John could only gape at her. "What?"
"You can not go on this mission," Teyla said implacably. "Rodney said—"
"Rodney said?" and right then, John could have punched Rodney's incredibly irritating face in. "When the hell did Rodney—"
"It was in his mind," Teyla answered, and honestly, anybody but Teyla, he'd have thought they were cracked. "He was insistent; I did not understand, but—"
Elizabeth was staring at them like they were both crazy. "You have to slow down. Both of you, you have to—"
"—he was insistent: not you. No one with the gene can be allowed to participate in the rescue mission," Teyla clarified, her eyes locked with his, "but especially not you."
"Oh, I see," John said with childish bitterness. "So McKay's in charge now?"
"All right, that's it," Elizabeth said sharply. "Both of you—and Ronon—upstairs in my office right now. Major Lorne," she said, turning to him, "assemble your team in the gateroom and await my orders."
"Yes, ma'am," Lorne said, two fingers scraping his brow.
Upstairs, John forced himself to sit still and listen to Teyla's account of their imprisonment by the Nubrati, even though it read to him like a catalog of his own personal failures: caught with his pants down—check; let them capture and torture his teammate—check; unable to orchestrate any sort of escape—check.
Teyla was saying, "...but that I could feel his emotions, and later, his thoughts, suggests to me that at least some of this technology was Wraith-based..." John stared down at his hands. "When Rodney returned," Teyla continued, "he had evidently been given some sort of stimulant, and when he grabbed hold of me, I heard his thoughts clearly—"
"—and he was quite firm that no one possessing the Ancient gene should be allowed to return to M80-4908." Teyla glanced briefly at John and then said, chin raised, "He made particular reference to the Colonel."
Elizabeth folded her hands in front of her. "Teyla," she said with deep seriousness. "Can we be sure that...well, you said yourself that Rodney had been drugged and was under considerable stress. Can we be sure that he was in his right mind?"
"Wasting time, wasting time," John muttered.
Teyla ignored him. "Yes," she said. "I believe that Dr. McKay was trying to warn us of a genuine danger. I believe that the Nubrati were exploiting Rodney's own possession of the ATA gene, and that he wished to prevent anyone else from suffering as he did," and John had to look away, because Jesus, this was worse than a court-martial.
"Very well," Elizabeth said decisively. "John, I'm sorry, you're off this mission," and then she flicked her communicator and said, "Major Lorne. Please see to it that the search and rescue team is composed only of soldiers who lack the ATA gene," and, when Lorne copied that, Elizabeth sent Teyla and Ronon down to brief the troops.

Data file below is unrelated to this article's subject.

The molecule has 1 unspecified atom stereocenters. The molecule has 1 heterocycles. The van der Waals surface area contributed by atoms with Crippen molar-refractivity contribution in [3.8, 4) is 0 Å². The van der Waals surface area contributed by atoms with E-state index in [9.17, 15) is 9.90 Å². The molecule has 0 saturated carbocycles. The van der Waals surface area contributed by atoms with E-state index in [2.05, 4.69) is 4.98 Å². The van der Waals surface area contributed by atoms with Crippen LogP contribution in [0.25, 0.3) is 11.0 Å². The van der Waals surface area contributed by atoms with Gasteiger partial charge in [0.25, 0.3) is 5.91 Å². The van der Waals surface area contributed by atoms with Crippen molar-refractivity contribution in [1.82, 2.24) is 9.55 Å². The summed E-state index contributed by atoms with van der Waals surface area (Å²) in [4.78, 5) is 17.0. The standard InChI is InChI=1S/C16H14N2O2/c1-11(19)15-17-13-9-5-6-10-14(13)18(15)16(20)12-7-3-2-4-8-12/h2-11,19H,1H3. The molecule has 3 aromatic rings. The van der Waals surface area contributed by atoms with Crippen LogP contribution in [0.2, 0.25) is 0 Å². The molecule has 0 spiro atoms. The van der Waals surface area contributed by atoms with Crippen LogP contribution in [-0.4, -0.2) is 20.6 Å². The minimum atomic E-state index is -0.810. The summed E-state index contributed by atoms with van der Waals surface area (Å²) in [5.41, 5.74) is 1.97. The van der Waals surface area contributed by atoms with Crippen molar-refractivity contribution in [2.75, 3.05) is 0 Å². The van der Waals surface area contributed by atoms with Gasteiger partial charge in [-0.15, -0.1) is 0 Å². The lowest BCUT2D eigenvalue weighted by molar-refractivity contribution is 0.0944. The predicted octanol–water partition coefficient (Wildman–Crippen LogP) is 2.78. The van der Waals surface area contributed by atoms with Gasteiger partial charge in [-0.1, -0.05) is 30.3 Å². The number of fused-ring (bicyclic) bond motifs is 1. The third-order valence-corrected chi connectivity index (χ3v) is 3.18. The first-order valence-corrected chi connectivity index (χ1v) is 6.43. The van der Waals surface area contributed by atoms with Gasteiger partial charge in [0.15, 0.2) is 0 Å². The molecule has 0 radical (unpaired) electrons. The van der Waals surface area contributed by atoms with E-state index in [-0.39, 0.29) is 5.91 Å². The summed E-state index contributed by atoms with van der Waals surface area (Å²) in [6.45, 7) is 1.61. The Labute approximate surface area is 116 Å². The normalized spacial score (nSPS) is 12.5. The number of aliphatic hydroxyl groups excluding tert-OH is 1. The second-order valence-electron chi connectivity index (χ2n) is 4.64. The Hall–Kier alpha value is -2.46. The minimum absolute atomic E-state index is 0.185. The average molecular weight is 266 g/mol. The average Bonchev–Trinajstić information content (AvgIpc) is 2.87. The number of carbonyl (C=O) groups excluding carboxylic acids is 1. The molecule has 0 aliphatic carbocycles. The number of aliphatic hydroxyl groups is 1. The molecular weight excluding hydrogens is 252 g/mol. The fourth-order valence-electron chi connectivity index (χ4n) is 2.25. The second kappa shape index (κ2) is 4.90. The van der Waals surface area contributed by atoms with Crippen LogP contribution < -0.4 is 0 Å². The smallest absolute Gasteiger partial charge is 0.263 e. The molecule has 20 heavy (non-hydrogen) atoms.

When the door closed behind them, Elizabeth turned to him and said, with soft, unwanted sympathy, "You were with him at the gate. How did you get separated?"
John couldn't look at her, so trained his eyes slightly to her right. "He ambushed me—pushed me through the gate and then didn't come through. No," he added, grating the words out before she could ask the question, "I don't know why."
Elizabeth frowned. "Do you think he was in his right mind?"
John remembered the way Rodney's eyes had been fixed on his, wild and kind of sad. John groaned softly and let his head roll forward. "Yeah," he said, sighing and scrubbing at his hair. "He knew what he was doing."
"All right," Elizabeth said in her grave schoolteacher voice, the one she used when she'd let you work your own way through an argument and hoped you now saw its inevitable conclusion, "so let's assume Rodney knows something we don't. Major Lorne's out, too; who's the highest ranking officer without the gene?"
John stared at her narrowly, feeling like a delinquent schoolboy. "Highest ranking? Or best qualified? Because the best qualified person to lead this mission is Teyla."
Elizabeth nodded slowly and then said, cautiously, "Will the Marines take orders from—"
John cut her off. "They'd damn well better."
"All right," Elizabeth said.
It was petty, but John waited until Elizabeth reached for her communicator before saying, with a lazy shrug, "Of course, that's not your biggest problem." He was meanly gratified when Elizabeth's hand froze in mid-air. She shot him a sharp, inquisitive look and John added, not at all helpfully, "With the mission," because, damn it to hell, he was going to make her ask him the goddamned question.